Sikh Religion, Culture and Ethnicity

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Routledge, Dec 16, 2013 - Social Science - 220 pages
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This book brings together new approaches to the study of Sikh religion, culture and ethnicity being pursued in the diaspora by Sikh academics in western universities in Britain and North America. An important aspect of the volume is the diversity of topics that are engaged - including film and gender theory, theology, hermeneutics, deconstruction, semiotics and race theory - and brought to bear on the individual contributors' specialism within Sikh studies, thereby helping to explode previously static dichotomies such as insider vs. outsider or history vs. tradition. The volume should have strong appeal both to an academic market including students of politics, religious studies and South Asian studies, and to a more general English-speaking Sikh readership.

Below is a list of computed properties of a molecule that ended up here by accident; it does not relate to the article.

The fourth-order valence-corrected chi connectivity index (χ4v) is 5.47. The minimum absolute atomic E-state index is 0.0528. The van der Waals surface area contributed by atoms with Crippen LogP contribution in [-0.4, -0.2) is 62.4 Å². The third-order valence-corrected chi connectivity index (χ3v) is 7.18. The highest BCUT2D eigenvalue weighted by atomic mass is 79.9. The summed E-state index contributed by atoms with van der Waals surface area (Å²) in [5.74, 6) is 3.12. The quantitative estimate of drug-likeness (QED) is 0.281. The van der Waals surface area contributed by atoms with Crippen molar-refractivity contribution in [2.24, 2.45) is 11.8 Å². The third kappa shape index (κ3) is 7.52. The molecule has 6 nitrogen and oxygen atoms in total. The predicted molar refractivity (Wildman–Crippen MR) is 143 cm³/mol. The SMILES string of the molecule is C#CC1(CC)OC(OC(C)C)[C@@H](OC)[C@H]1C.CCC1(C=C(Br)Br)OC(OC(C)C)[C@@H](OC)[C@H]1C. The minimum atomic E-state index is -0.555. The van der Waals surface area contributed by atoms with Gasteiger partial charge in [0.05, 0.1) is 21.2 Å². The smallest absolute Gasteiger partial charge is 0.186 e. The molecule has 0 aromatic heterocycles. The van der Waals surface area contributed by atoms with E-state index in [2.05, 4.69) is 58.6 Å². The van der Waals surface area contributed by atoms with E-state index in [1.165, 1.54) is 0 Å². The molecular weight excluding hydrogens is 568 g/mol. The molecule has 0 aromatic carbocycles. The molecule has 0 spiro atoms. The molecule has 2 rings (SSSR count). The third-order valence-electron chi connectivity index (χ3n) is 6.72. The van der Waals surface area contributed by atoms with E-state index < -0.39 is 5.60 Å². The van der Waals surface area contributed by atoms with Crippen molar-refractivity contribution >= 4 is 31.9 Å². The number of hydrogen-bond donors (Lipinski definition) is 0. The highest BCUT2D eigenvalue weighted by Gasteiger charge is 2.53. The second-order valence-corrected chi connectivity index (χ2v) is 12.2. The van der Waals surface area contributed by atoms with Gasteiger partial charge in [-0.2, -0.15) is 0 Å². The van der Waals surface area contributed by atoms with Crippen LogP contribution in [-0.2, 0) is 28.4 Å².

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Contents

New Perspectives in Sikh Studies
1
2 Canon Formation in the Sikh Tradition
10
Discourse Praxis and Narrative
25
Issues for Sikh Studies
47
5 On the Hermeneutics of Sikh Thought and Praxis
72
6 Making Punjabi Literary History
97
the Transformation of Ondaatjes Kip
118
Understanding Sikh Ethnonationalism
142
Narratives of Nationhood and Homeland among the Sikh Diaspora
161
10 What Has a Whale Got to Do With It? A Tale of Pogroms and Biblical Allegories
186
Bibliography
207
Index
217
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